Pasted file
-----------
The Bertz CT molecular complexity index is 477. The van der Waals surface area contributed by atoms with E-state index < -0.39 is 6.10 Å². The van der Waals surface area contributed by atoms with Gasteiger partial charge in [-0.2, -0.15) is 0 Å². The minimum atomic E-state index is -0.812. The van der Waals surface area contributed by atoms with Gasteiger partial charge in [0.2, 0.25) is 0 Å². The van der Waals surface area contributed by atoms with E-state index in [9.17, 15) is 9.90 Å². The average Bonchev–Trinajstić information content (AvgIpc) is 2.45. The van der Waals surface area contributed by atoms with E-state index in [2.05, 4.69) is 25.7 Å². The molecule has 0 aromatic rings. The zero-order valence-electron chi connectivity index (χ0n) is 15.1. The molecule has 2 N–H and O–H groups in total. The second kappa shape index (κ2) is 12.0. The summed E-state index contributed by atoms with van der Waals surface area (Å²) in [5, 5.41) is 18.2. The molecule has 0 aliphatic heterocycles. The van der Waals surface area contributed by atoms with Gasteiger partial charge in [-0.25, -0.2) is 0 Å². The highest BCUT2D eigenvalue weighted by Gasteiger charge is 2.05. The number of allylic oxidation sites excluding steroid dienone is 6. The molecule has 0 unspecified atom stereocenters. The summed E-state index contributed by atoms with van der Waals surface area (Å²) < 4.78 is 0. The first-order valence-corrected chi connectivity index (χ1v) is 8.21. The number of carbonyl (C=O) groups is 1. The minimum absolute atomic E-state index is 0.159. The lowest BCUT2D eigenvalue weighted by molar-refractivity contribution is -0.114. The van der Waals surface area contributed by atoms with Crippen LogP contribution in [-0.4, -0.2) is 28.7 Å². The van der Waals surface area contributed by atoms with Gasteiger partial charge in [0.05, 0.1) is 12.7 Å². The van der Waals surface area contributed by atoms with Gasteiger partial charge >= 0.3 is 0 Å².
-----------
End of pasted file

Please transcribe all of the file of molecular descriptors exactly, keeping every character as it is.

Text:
The Bertz CT molecular complexity index is 477. The van der Waals surface area contributed by atoms with E-state index < -0.39 is 6.10 Å². The van der Waals surface area contributed by atoms with Gasteiger partial charge in [-0.2, -0.15) is 0 Å². The minimum atomic E-state index is -0.812. The van der Waals surface area contributed by atoms with Gasteiger partial charge in [0.2, 0.25) is 0 Å². The van der Waals surface area contributed by atoms with E-state index in [9.17, 15) is 9.90 Å². The average Bonchev–Trinajstić information content (AvgIpc) is 2.45. The van der Waals surface area contributed by atoms with E-state index in [2.05, 4.69) is 25.7 Å². The molecule has 0 aromatic rings. The zero-order valence-electron chi connectivity index (χ0n) is 15.1. The molecule has 2 N–H and O–H groups in total. The second kappa shape index (κ2) is 12.0. The summed E-state index contributed by atoms with van der Waals surface area (Å²) in [5, 5.41) is 18.2. The molecule has 0 aliphatic heterocycles. The van der Waals surface area contributed by atoms with Gasteiger partial charge in [-0.25, -0.2) is 0 Å². The highest BCUT2D eigenvalue weighted by Gasteiger charge is 2.05. The number of allylic oxidation sites excluding steroid dienone is 6. The molecule has 0 unspecified atom stereocenters. The summed E-state index contributed by atoms with van der Waals surface area (Å²) < 4.78 is 0. The first-order valence-corrected chi connectivity index (χ1v) is 8.21. The number of carbonyl (C=O) groups is 1. The minimum absolute atomic E-state index is 0.159. The lowest BCUT2D eigenvalue weighted by molar-refractivity contribution is -0.114. The van der Waals surface area contributed by atoms with Crippen LogP contribution in [-0.4, -0.2) is 28.7 Å². The van der Waals surface area contributed by atoms with Gasteiger partial charge in [0.05, 0.1) is 12.7 Å². The van der Waals surface area contributed by atoms with Gasteiger partial charge >= 0.3 is 0 Å².